Naked reality television is totally in. With the advent of shows like "Dating Naked," (exactly what it sounds like), "The Nak'd Truth" (like the "Real World" nudist colony edition) and "Naked and Afraid" (survivalists, minus clothing) nudity on television is trending. Richard Hatch from the first season of "Survivor" started a movement that took a short 14 years to catch on.
And local body painter Natalie Fletcher is cashing in on the trend. Big time. In last Wednesday's final episode of the Game Show Network's reality program "Skin Wars"—a show where contestants use bodies as canvas for paintings—Fletcher was announced the winner of the first season, securing a prize of $100,000, a year-long supply of body paint and a featured guest artist slot at the International Make-up Artists Trade Show in Los Angeles. (IMATS). Judges RuPaul (OMG YES! That RuPaul!), Rebecca Romijn (OMG Mystique!) and body painting icons Craig Tracy and Robin Slonina awarded Fletcher the prize based on her final two-model painting, a colorful paisley creation.
Here is a video of Fletcher's winning moment and the reaction of her friends and family in Bend.
"Skin Wars" takes itself more seriously than some other nudity-friendly reality television, combining nearly naked bodies with fine art. In the August premiere, 10 artists began the competition with one eliminated each week in high-stress painting challenges including having to camouflage their models into a grocery store and painting models head to toe as inspired by the artist's hometown. The show attracted more than 11.3 million viewers, and was the most watched original debut for GSN, ever.
A week after her big win, Fletcher sat down with the Source at Silver Moon Brewing, in front of the backdrop of her Bend-centric mural she painted in the brew pub just a year earlier, and chatted about her experience on the show.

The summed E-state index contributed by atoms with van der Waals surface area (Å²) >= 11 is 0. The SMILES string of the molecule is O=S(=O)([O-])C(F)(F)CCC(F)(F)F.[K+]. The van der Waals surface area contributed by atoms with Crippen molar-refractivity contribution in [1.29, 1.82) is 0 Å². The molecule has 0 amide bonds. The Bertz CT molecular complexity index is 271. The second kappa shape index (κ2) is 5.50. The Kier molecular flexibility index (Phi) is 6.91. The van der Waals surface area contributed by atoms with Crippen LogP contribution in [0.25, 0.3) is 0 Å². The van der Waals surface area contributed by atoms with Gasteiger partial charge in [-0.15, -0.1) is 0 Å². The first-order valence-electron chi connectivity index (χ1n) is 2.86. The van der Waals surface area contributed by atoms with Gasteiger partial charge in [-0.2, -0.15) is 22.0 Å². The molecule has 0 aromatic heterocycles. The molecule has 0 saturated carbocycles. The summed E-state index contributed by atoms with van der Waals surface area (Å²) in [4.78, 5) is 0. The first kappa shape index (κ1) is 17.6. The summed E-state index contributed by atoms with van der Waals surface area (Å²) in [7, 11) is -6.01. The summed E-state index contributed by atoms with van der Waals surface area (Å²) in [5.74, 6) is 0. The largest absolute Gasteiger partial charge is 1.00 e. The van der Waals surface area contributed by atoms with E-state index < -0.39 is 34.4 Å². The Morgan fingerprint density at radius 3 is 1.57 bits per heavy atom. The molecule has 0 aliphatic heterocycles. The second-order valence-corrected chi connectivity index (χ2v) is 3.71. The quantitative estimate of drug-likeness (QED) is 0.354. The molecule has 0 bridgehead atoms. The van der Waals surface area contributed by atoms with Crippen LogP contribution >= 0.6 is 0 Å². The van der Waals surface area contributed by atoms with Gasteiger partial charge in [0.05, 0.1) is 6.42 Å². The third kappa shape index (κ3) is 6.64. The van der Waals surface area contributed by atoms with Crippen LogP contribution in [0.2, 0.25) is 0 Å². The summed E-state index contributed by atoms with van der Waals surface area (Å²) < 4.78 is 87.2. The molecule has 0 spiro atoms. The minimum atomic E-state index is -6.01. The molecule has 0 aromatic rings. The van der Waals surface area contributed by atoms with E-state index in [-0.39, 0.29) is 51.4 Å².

"It was so stressful. The industry is really big and everyone knows each other and I didn't know anyone because I live in Bend. There are big hubs in Orlando, New York, San Diego of body painters, but there's not one in Bend. And I don't have the cash to go to these conventions," explained Fletcher. "Once I saw that the judges were going for the creativity part, I thought, 'That's one thing I can do, creativity.'"
Fletcher, the second youngest contestant with a comparatively low level of industry experience was a frequent fan favorite, but found herself in the bottom two contestants for the last three challenges before her win.
"Everyone had their own style. That had to be the hardest thing to judge is so many different styles of painting in the same competition. It's like judging impressionism vs. surrealism, that's tough," said Fletcher. "Especially the top three, Shannon, Dutch and I are all very different painters."
But that spark of creativity saved Fletcher time and time again. A lesson that she's taking to this weekend's Living Art America competition in Atlanta, GA.
"I saw myself thrive on the bizarreness of what I would do. Because we didn't have external influence—no references, we had no Google, no TV, no nothing—we had to really think about what we had seen and known in our past. When you reach that deep into your soul it's really intense which is I think why I cried so much," said Fletcher.
Now saddled with her dream sponsorships, a year's supply of body paint and a chunk of incoming cash, Fletcher said she has a few big projects in mind.
"My three manifests, my main dreams: #1: I want to paint on "The Tonight Show." I really want to paint Jimmy Fallon. #2: I really want to paint an ad that's in Vogue magazine. There's been body painting there before. Ideally the cover. #3: I want do Sports Illustrated. In the early '90s they started painting swimsuits on models. Joanne Gair, my idol, was the first one to do it."
She also explained that she is in the process of planning a cross-country road trip in which she paints models in her signature camouflage style into landmarks, an idea that's been floating around since the Source first interviewed Fletcher back in 2012.
"I'm going to head to southern California and do the first painting there and zig-zag across the states painting landmarks," Fletcher said. "I'm finally going to do it."